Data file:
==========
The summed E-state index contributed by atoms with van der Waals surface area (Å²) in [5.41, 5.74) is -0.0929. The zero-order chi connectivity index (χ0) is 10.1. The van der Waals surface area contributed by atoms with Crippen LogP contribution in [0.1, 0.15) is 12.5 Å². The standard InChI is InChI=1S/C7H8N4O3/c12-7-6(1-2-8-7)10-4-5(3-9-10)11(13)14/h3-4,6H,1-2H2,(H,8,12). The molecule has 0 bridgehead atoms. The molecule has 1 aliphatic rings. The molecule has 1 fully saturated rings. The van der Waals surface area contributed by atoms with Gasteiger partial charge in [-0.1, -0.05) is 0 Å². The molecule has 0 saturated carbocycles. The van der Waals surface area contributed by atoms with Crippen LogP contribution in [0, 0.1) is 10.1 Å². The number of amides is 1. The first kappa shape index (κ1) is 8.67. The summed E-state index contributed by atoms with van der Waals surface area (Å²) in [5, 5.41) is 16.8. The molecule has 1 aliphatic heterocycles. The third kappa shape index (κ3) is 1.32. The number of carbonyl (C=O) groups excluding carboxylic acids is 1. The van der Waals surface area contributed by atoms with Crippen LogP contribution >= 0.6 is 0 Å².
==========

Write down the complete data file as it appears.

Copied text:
The summed E-state index contributed by atoms with van der Waals surface area (Å²) in [5.41, 5.74) is -0.0929. The zero-order chi connectivity index (χ0) is 10.1. The van der Waals surface area contributed by atoms with Crippen LogP contribution in [0.1, 0.15) is 12.5 Å². The standard InChI is InChI=1S/C7H8N4O3/c12-7-6(1-2-8-7)10-4-5(3-9-10)11(13)14/h3-4,6H,1-2H2,(H,8,12). The molecule has 0 bridgehead atoms. The molecule has 1 aliphatic rings. The molecule has 1 fully saturated rings. The van der Waals surface area contributed by atoms with Gasteiger partial charge in [-0.1, -0.05) is 0 Å². The molecule has 0 saturated carbocycles. The van der Waals surface area contributed by atoms with Crippen LogP contribution in [0, 0.1) is 10.1 Å². The number of amides is 1. The first kappa shape index (κ1) is 8.67. The summed E-state index contributed by atoms with van der Waals surface area (Å²) in [5, 5.41) is 16.8. The molecule has 1 aliphatic heterocycles. The third kappa shape index (κ3) is 1.32. The number of carbonyl (C=O) groups excluding carboxylic acids is 1. The van der Waals surface area contributed by atoms with Crippen LogP contribution >= 0.6 is 0 Å².